The neighborhood I grew up in had a lot of guys in it. They were all a lot older than I was and great athletes (or at least that’s the way I remembered them). We lived almost across the street from Central School and the basketball courts there were always jammed. The guys that played in those games were huge. The games were more like football sometimes and then you had the occasional disagreement that led to some kind of fight. The fights were more a wrestling match with the winner always getting the loser in a headlock. Once the headlock was established the fight was automatically over and the game resumed. All this was part of the informal “rule book” of street basketball.
I was 7 years old and by far the smallest kid in the area. The fact that the older guys let me even watch was amazing to me. One of the guys who lived two doors down even talked to me once in a while. Billy was 12. I was about 2 foot 7 and he seemed to be about 6 foot 8. He assured me that I would get killed on the basketball court but – “have you ever thought about baseball”.
Now you’re talking. Ever since I could turn on the TV I watched the Saturday Game of the Week. The announcers were Dizzy Dean and PeeWee Reese – hall of famers, no less and they were doing play-by-play right in my living room. Looking back, I think old Dizzy had a problem. The broadcasts were sponsored by Wiedeman’s Beer. They must have stocked the booth with free samples. By the 7th inning old Diz would be slurring his words and calling people by the wrong name, singing, and telling stories. It was an amazing transformation from 1st inning Dizzy to 7th inning Dizzy. By the end of the game Pee Wee was pretty much on his own.
The play-by-play of these games hardly mattered. I knew every New York Yankee on a first name basis, what number they wore, and what they did in their spare time. I didn’t need Dizzy or Pee Wee to tell me what was going on. I lived and died with the Yankees in the late ’50’s and early 60’s. I think they had some connection to CBS network because the game of the week was always a Yankees game.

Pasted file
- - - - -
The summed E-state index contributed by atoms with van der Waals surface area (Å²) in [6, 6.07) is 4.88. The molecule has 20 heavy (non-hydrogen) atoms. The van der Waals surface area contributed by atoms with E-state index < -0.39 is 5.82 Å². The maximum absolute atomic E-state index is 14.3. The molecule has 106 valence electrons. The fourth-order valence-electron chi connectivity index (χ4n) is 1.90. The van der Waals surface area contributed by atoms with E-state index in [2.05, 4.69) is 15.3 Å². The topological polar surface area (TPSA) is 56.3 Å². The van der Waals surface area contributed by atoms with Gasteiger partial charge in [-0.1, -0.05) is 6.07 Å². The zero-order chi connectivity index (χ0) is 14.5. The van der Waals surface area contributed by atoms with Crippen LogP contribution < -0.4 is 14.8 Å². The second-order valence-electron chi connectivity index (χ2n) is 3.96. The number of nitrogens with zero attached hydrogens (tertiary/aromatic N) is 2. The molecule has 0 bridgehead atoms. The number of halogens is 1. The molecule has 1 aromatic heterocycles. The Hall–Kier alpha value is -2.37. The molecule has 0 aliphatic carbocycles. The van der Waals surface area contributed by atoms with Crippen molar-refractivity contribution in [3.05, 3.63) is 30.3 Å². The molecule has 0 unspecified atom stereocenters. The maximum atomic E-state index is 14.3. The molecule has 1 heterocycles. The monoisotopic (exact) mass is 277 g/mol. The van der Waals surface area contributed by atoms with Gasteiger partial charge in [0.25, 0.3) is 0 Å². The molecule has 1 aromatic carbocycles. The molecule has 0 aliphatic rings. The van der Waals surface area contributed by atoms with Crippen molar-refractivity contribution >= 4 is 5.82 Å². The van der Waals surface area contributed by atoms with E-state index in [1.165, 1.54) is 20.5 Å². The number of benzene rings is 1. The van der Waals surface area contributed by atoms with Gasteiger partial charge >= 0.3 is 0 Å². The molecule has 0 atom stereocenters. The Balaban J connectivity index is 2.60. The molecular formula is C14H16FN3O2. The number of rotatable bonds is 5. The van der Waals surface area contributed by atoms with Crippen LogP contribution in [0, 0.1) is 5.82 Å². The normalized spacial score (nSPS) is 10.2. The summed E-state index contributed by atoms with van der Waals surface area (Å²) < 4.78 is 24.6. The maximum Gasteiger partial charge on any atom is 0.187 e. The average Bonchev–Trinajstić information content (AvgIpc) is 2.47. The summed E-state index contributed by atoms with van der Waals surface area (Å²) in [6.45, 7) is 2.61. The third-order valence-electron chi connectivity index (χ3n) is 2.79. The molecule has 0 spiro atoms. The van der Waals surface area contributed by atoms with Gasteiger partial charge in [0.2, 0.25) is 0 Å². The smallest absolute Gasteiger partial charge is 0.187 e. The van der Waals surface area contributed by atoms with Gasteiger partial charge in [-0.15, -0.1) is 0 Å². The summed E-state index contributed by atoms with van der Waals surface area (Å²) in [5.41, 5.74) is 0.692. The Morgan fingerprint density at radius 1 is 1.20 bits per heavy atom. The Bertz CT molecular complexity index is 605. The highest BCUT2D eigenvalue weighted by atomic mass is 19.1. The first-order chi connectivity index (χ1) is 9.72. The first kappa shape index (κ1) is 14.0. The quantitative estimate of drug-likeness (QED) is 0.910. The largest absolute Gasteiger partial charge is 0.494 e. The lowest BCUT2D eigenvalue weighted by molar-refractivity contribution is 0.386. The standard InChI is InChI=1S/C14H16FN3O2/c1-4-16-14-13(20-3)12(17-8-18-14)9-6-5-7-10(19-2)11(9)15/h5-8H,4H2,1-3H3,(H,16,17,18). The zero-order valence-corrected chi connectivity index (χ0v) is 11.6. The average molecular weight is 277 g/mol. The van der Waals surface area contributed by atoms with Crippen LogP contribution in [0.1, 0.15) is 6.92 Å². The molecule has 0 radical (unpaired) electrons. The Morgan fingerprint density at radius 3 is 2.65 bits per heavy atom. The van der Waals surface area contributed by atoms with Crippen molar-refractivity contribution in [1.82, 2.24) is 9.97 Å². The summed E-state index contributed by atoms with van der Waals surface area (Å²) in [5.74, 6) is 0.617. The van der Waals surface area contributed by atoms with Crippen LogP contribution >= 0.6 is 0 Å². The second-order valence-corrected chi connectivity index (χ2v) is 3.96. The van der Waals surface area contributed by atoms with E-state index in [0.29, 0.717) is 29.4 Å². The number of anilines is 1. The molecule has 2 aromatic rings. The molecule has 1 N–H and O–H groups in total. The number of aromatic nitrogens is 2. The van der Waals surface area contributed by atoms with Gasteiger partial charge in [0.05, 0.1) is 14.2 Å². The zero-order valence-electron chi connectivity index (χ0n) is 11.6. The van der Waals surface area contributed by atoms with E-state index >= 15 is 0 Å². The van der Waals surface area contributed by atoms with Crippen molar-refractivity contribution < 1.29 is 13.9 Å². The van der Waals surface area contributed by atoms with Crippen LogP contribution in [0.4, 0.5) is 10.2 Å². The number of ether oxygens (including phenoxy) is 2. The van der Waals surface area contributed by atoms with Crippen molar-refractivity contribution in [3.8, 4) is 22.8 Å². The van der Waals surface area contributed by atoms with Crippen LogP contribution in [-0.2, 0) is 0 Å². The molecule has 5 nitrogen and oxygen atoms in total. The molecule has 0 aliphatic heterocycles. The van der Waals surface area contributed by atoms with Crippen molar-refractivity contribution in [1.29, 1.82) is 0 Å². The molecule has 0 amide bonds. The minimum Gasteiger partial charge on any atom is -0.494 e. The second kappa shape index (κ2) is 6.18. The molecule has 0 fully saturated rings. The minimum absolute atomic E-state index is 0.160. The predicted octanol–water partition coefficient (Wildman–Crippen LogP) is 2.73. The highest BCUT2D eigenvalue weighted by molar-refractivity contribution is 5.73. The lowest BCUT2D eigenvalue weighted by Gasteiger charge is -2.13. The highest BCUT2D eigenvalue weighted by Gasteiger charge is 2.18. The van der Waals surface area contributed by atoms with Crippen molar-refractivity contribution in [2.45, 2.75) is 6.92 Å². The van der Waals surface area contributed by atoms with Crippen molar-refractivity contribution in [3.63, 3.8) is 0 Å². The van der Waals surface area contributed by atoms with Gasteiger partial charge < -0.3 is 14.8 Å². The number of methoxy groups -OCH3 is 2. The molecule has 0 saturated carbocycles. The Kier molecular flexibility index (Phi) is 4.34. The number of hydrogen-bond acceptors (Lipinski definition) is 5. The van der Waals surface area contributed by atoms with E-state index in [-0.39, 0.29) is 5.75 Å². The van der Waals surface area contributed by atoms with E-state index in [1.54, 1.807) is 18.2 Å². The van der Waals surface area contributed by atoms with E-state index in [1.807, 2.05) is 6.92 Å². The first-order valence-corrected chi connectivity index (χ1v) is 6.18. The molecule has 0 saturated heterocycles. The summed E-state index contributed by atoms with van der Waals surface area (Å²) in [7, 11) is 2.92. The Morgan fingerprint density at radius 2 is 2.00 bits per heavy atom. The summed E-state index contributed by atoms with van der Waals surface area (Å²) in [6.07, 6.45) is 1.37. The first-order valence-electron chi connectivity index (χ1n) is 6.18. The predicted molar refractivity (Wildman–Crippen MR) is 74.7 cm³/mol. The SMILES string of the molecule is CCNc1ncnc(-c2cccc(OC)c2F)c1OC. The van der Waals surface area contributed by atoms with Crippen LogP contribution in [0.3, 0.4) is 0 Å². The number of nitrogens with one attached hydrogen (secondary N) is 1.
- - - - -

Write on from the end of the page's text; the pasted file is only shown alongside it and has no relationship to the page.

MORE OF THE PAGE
Billy instantly became my career advisor. He told me about Little League Baseball. Wow. How could that possibly be true? But he was 12 and much more worldly than I was so I had to believe him. What do I need to do?
“Get your parents to get you a baseball glove (problem #1). Get one of them to take you to tryouts (problem #2). They will have to sign some papers (problem #3) and pay some money so you can play (problem #4).”
We didn’t have much money for things like baseball gloves or any kind of sports career. We just barely had enough money for school clothes – 4 kids, 1 income does not leave room for luxury. So just when I was starting to abandon all hope, Billy throws in the ultimate, over-the-top, deal you can’t refuse.
“You have to tryout but if you’re really good, I’ll talk to the coach and try to get you on my team – the Yankees.”
My heart stopped. This had to be divine direction. If all the stars aligned, I would wear a uniform that said Yankees across the front. He probably kept talking but I didn’t hear anything after that. I had to devise a plan to get to that tryout.
I’ll save you all the drama because there really wasn’t any. My mom in response to any request for permission replied “you have to talk to your dad”. Dad wasn’t real fond of kids (or so I thought) and especially kids that needed money. But into the lions den I went – actually it was the basement where he was working on some minor mechanical miracle.
“Dad, I really want to play baseball. I could be on the Yankees (that should cement the deal). All I need is a glove and enough money to pay the fee.”
“Well, I have an old glove you can use and we’ll get you the money. Did I ever tell you I was the catcher on the orphanage team? I was pretty good at it too.”
Dad must have been inhaling the 3-in-1 oil that day. This isn’t my Dad’s normal reaction. Other than the part about being a catcher, this was incredible. (Nobody wants to be a catcher.) He actually went and started digging through a secret box. He presented me with what had to be the first baseball glove ever stitched together. It was flat and about the size of an oven mitt with fingers. I didn’t care. It was even signed by someone named “Enos – Country – Slaughter”. I think he wrote the preamble to the constitution or something. Wow – problems #1, #4 solved leaving only signing papers and transportation to tryouts.